each year, the FcrD publishes its Annual Ptrfo nnance Report (formerly the Statewide Opemtions Report), which lists s t atistical inf or mation for the state and coun t ylevel TO Program. In addition_ the Annual Perfomtance R eport include s a description of progress the FCTD has made toward m eeting its 24 duti es mandated in Chapter 427, F.S. Th e QAPE Team also reviews and makes r ecomm endations to improve reporting prac tices at the local level. Th e Technical Assis tance and Training Team provid es additio nal lo ca l assista nce to CfCs, OPAs, and LCBs, as need ed, to ensure that TO reporting require m e nts are met with respect to the submission of TO Service Plans, M emorandums of Agree ment and othe r TO contra c t docu ments. In additio n the Commission hired an account i n g firm to review the financial records and documents of the TO Trust Fund to improve th e interna l control structur e r e lating to plan ning and trip/ equ ipment grants Procedural c hanges were made based upon the audit. The Commission will continue this effo rt by work ing t o improve accountabili ty at the local level as well. These effo rts are reported annually to the state Legislature and the Governor. 1992 Action Plan "'T'he 1992 Action Plan was divide d into three I stages: (1) actions during the first year, (2) actions during subsequent years, and (3) ac tions to be undertaken as funds and staffing permit. Symbols arc used to denote to what extent the actions were accomplish ed: t1 comp lete ongoing 14 -t = pending It = no action Actions During the Fir s t Year During the first year of the 1992 A ction Plan, th e Commiss ion undertook a vari e ty of strate g ies designed to reduce unrn e t deman d, de velop proced ures for implem enting Chapter 427, F.S., refine eligibility guidelines and collect data for performance evaluations D evelop strategi e s t o reduce unme t de m and: tl revie w current practic es for imple menting Chapter 427 eligibility guide lines; t1 recommen d procedur es for use in local areas to ensure that the most needed trips are programmed for d el ivery; and consider other stra t egies to regulate d emand and increase supply. Com ment: For this action ite m tlte FCTD r eviewed practices for implem e nting Chapter 427, F.S., eligibility guidelines and amtract.ed wit/! CUTR to produce guid e lines for develop ing trip priorities at lite local level. Other strategies to regulate demand (sudt as the use of fixed-rout e transit) are reviewed on an ongoing basis. t1 Develop procedures for implementing Chapter 427, F .S., eligibility guidelines Commmt: As described above, the FCTD adopted new eligibility guidelines in May 1997. Tlte g uidelines are being r eviewed for possible incorpomlion into Oznpter 427, F .S., instead of Rule 41-2, F.A.C. Collect data needed for local coordinator performance evaluation. Comment: The FCTD rollects data an11unlly from CfCsnnd OPAs for use in local coordina-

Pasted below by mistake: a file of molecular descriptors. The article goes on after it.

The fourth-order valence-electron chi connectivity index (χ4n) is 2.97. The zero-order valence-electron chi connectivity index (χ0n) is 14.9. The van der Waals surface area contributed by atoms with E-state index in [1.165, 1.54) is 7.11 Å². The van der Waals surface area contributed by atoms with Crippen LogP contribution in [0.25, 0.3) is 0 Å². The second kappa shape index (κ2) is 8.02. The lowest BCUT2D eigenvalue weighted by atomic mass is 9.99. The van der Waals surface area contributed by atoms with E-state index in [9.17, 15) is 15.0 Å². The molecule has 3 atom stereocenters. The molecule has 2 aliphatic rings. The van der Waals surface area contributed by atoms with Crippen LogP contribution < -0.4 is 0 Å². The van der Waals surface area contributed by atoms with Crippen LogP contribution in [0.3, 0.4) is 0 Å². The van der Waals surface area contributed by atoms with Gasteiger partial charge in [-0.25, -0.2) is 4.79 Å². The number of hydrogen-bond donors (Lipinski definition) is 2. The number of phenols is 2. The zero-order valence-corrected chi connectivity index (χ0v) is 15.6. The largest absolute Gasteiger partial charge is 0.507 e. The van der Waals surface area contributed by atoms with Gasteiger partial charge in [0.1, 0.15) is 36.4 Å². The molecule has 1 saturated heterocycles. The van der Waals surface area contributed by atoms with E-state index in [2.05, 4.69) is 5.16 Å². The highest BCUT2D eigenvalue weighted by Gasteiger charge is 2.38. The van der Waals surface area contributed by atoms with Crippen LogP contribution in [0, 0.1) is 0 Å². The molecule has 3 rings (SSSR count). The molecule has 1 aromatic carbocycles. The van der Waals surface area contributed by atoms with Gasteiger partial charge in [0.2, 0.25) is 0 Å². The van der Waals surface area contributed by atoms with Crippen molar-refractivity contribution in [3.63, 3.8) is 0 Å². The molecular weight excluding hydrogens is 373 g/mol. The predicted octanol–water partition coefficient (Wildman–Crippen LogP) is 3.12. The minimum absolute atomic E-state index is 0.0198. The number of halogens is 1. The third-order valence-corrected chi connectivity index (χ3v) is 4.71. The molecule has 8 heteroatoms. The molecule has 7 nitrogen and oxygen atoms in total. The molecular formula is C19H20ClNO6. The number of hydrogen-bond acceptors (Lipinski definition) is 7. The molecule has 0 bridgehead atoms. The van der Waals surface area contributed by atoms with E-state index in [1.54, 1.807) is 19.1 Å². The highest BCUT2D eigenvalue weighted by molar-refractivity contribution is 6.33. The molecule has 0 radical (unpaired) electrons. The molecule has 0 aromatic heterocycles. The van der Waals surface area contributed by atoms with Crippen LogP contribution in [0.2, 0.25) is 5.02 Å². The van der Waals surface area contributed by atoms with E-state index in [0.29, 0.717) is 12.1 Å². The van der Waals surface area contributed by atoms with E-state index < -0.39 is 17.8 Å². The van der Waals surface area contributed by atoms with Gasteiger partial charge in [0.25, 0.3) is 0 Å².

tor performance evaluat-ions. The FCTD also is moving tuward a system of joint monitoring 1uith local coordinating board evaluation com mittees. The QAPE Team also has evaluated all coordinators and continues to evaluate on a biannual basis. Actions During Subsequent Years Review goals, objectives, and strategies. Conduct commission and local coo rdina tor perfo rm ance evaluations. Partici p a t e in state comprehensive plan ning and transportation planning pro cesses. Comment: For these action items, the FCTD continues to review goals and objectives, as well as strategies for achieving the goals and objec tives on an ongoing basis. As part of these activities, tl1e FCTD participates actively with other state agencies to ensure that the TD Program is represented in relevant agenC!J planning documents, particularly FDOT and other member agencies of the Commission. D evelop and implement marketing out reach program. Comment : The FCTD retains the services of a university to assist with development of an ongoing marketing/outreach program. The contractor provides assistance with development of promotional and educational materials including t:he TD Connector and the voluntary dollar contribution. M onitor the impacts of ADA implementation by mass transit on demand for TD tra nsportation services. C omment: In 1993, the FCTD contracted with a consultant to provide a preliminllry assessment of the impact of the ADA on the demand for TO transportatio11 services. In FY 1996, the FCTD co11tracted with a team of consultants to provide o11going technical assistance relating to implementatio11 of the ADA arid its impact 011 the TD Program. Actions to be Undertaken as Funds and Staffing Permit Evaluate cost-effect i veness of different provider network types (e.g., brokered, single-provider, and multi-provider. Comment: In 1993, the FCTD hired a consul limt to analyze whether one ere structure resulted in more cost-effoctive service. Addi tional studies on this topic are being conducted through a11 FCTD committee. P eriodic all y identify unmet demand. Identify number of trips pfOvided outside of the co o r dinated system. C omme11t: !11 1996, CUTR updated the TD population, afld trip estimates, i11cluding a11 assessment of u.nmet demand. On a11 ongoi11g basis, the FCTD reviews the Annual Expenditure Reports for state agencies that fund TD services to ascertain their jundi11g levels for trips provided within and outside tJre Floridn Coordinated Transportatio11 System. K Implemen t insurance cos t -containment program Comment : In 1992, the Commission C011 tracted with CUTR to complete a study of i11surance practices and options for the Florida TD Program. No state-level action was other than referring various opportunities to local CTCs as a way to wwer costs. Since 1992, tl1e crisis has not continued. State of Florida 5 &20 Dbadvantaged Plan 1 5